By Russ Niles, Newswriter
Can Order FAA To Pull Certificates...
If he wants to, Transportation Security Administration head Adm. James Loy can now have your airman's certificate pulled, or prevent you from obtaining one -- and he doesn't have to tell you why. For now, it seems you'll just have to trust TSA officials when they say that the new rule that makes it possible is only a "technical change" and it'll only affect you if you pose a security threat. "If you're not a threat to aviation security, this doesn't have anything to do with you," TSA spokesman Brian Turmaile told AVweb. Mind you, the exact definition of a security threat you may find a bit ... undefined. Such is the bureaucratic morass that had EAA and AOPA analysts burning the midnight oil Thursday when they got advance notice the FAA and TSA were going to ram through a major change to airman certificate revocation rules, without the advance notice and public comment period that more often precedes final adoption of a new rule. The new rule, termed Ineligibility for An Airman Certificate Based on Security Grounds, was published in the Federal Register on Friday and immediately became law.
...TSA Calls The Tune...
Under the rule, the FAA will immediately suspend the certificate (or hold the relevant certificate applications in abeyance) of a pilot, mechanic or flight instructor the TSA deems a possible security threat. Grounds for suspicion include posing a threat to transportation or national security, a threat of air piracy or terrorism, a threat to airline or passenger security, or a threat to civil aviation security. If the TSA Assistant Administrator for Intelligence suspects a certificate holder of any of the above, he fires a letter off to the individual and the FAA and the certificate is suspended as soon as the letter is received by the FAA -- no questions asked. If the certificate holder is a foreign national, this "Initial Notification of Threat Assessment," along with any reply from the airman, will also be reviewed by the TSA Deputy Administrator before a final assessment is made. For U.S. citizens, if the Deputy Administrator upholds the allegations, the matter must also be presented to Loy himself, who then makes the final determination. Defending yourself against the allegations might present a challenge, however, considering that some of the evidence against you may be "classified" or "sensitive" and therefore unavailable for viewing.
...New Rule Justifies 11 Already Suspended...
So far 11 certificates, which have long since been revoked, seem to be the only targets of the rule. Last Aug. 14, the TSA told the FAA that 11 people it suspected of being security threats had FAA-issued airman certificates and asked that they be revoked. On Aug. 20, the FAA issued "emergency orders of revocation," which took effect immediately. On reviewing the method by which the certificates were pulled, Turmaile said TSA lawyers recommended changing the process. FAA spokesman Greg Martin said none of the 11 certificate holders is a U.S. citizen and none of them is even allowed in the U.S. "We needed a formal reimplementation of a rule," said Turmaile. "It's a technical change." The text of the rule itself implies its establishment doesn't require any justification. "This rule thus codifies the fundamental and inherently obvious principlethat a person who poses a security threat should not hold an FAA-issued airman certificate."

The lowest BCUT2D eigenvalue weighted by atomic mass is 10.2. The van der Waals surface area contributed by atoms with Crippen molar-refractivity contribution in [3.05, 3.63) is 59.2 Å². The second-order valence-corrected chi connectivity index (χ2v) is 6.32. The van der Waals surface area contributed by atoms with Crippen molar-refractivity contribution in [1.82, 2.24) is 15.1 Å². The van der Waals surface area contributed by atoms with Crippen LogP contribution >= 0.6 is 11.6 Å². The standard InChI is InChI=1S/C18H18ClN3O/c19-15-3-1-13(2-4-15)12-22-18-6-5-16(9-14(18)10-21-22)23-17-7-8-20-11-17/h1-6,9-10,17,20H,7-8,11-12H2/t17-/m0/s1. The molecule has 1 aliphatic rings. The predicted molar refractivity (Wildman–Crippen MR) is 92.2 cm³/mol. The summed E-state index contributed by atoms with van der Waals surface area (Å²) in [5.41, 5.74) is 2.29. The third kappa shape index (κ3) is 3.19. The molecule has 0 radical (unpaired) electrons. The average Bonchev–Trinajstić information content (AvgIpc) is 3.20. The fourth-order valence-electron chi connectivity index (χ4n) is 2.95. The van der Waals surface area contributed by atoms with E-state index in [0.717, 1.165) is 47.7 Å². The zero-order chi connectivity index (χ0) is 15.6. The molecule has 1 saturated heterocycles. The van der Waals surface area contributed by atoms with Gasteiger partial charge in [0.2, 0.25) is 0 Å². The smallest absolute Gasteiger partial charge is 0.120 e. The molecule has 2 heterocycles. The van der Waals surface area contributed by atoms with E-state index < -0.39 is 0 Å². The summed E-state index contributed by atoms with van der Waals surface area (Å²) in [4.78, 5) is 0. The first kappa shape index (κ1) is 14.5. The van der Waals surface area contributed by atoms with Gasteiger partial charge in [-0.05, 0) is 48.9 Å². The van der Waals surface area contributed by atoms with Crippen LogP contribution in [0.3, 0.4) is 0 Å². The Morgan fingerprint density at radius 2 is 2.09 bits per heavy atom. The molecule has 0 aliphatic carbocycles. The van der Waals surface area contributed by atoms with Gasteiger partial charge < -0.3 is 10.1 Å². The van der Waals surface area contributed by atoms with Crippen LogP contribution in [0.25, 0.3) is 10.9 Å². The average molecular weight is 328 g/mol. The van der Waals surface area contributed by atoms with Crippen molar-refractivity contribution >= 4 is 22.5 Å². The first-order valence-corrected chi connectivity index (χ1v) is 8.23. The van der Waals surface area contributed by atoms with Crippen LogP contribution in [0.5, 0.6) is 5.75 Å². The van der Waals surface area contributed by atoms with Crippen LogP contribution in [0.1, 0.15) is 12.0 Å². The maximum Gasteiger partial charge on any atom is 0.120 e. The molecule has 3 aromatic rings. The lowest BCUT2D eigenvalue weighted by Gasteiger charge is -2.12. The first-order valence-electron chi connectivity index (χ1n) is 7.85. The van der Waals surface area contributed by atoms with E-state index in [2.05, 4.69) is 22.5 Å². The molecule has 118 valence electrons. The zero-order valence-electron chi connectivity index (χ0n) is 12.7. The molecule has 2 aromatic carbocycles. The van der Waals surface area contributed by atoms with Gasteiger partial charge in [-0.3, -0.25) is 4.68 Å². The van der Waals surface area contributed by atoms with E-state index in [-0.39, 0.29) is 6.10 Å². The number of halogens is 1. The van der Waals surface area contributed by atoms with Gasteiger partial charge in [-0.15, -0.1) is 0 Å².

Nevertheless, seven have appealed the revocation order and three of those appeals are still under review. Turmaile refused to identify them and said no information will be released about them or anyone else on another list of other security-threat suspects who will be denied certificates if they apply. "I can't give out the size of the list," said Turmaile. He said security control over airman certificates has always been on the TSA agenda and it was given that mandate when it was created under the Aviation and Transportation Security Act. For the past year, he said the TSA has been busy hiring baggage screeners and overseeing the installation of bomb detectors at major airports and the certificate issue just rose to the top of the pile.
...Alphabets Worry There'll Be More
EAA and AOPA reaction was swift and centered on the possibility of abuse of the new rule. "We at EAA understand the mission of TSA but the process, as written, leaves room for abuse by those in the future who may not exercise the proper due diligence," said EAA President Tom Poberezny. He said there is no clear definition of what constitutes a security threat and noted the lack of access, by the accused, to any classified documents used to justify the certificate revocation. Both groups worried that the TSA has the sole authority to adjudicate a certificate holder's appeal. "With all due regard to national security, we're deeply concerned that the rules appear to permit taking away a pilot's license without an independent review," said AOPA President Phil Boyer. Both groups were miffed that the rule was enacted without public notice and the customary 90-day period to receive comments that almost always precedes this type of action. The rule was also apparently a well-kept secret within the FAA, too. Even the media relations staff didn't find out about it until about the same time EAA and AOPA got their advance copies. But the rule itself says there is a "possible imminent hazard" and that giving notice might "delay the ability of the FAA to take effective action" to pull the certificates of those on the TSA list. Instead, the comment period follows enactment and comments can be made online at the DOT's docket-management Web site, citing docket numbers TSA-2002-13732, TSA-2002-13733, and FAA-2003-14293.